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Abstract for APDRC3 in Beijing

A pair of central brain peptidergic neurons modulates peripheral olfactory sensitivity to specific odors in Drosophila

Sion Yi, Walton D. Jones

Department of Biological Sciences, KAIST, Republic of Korea

E-mail: waltonjones@kaist.edu

Animals olfactory systems detect thousands of different environmental chemicals that are important in finding food and mates and in avoiding predators. Although the olfactory system detects a wide variety of chemical stimuli, it does not do so with equal sensitivity. Olfactory sensitivity can even modulated depending on internal and external cues so odor perception can be adapted to changing conditions. Here, we show knock-down of neuropeptide F (NPF) in a pair of central brain NPFergic neurons desensitizes Or22a-expressing antennal olfactory neurons. These neurons, which respond to ethyl butyrate, a volatile ester found in apples and other fruits, are similarly desensitized by knock-down of the NPF receptor, NPFR, in the Or22a neurons themselves. We also show that this phenomenon is very specific; cells in the same and adjacent olfactory sensilla are unaffected. NPF is reportedly down-regulated in various stress conditions (e.g., sexual-rejection and in the presence of parasitiod wasps). We are currently exploring the role NPF-mediated control over Or22a neuron sensitivity plays in directing stress-related behavioral shifts in food preference and other behaviors.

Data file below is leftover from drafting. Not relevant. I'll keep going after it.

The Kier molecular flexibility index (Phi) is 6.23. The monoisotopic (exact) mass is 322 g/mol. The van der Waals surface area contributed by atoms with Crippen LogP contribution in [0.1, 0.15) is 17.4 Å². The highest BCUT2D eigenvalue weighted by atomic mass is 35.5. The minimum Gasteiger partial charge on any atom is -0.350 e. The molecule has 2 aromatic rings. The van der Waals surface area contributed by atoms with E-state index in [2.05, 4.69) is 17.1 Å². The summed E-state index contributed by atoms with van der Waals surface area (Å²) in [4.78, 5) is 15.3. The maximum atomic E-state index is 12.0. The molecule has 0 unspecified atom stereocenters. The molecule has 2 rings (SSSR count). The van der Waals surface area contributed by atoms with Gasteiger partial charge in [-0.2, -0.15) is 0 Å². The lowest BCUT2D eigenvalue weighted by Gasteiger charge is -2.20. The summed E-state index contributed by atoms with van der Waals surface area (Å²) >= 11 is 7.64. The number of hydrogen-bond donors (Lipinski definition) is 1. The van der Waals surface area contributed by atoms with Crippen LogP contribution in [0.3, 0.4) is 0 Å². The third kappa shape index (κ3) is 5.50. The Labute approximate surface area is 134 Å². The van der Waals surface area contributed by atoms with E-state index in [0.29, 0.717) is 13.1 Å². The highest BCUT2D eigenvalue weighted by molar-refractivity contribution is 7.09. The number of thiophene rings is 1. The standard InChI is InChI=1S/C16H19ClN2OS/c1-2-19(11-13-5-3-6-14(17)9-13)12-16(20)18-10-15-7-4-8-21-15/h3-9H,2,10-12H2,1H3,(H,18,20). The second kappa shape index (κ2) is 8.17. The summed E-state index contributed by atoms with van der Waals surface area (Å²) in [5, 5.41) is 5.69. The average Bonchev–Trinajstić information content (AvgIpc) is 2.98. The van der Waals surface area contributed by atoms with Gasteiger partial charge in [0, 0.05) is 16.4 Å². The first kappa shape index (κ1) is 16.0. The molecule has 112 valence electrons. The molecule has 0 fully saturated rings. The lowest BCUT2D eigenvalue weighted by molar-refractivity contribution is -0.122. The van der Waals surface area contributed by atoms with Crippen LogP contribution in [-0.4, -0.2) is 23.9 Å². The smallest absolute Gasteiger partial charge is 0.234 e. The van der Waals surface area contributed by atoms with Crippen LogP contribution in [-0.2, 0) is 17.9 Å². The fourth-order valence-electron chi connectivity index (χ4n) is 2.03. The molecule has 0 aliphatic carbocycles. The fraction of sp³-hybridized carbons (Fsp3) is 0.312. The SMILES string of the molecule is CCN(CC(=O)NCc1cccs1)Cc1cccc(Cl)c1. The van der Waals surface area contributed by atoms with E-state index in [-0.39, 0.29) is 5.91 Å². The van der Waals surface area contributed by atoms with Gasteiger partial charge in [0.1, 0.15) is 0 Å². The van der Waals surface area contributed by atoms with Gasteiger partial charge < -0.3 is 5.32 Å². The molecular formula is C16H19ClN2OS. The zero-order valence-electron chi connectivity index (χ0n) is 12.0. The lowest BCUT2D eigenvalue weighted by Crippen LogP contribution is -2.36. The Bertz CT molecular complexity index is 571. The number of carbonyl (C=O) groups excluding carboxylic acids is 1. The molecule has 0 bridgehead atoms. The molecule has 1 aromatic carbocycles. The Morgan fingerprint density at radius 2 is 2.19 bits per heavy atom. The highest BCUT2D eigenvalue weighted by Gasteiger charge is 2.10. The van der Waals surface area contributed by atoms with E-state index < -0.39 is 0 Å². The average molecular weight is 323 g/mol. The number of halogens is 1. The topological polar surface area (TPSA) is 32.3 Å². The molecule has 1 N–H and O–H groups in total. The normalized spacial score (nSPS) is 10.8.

Key Words: olfaction, NPF, NPFR, OR22a

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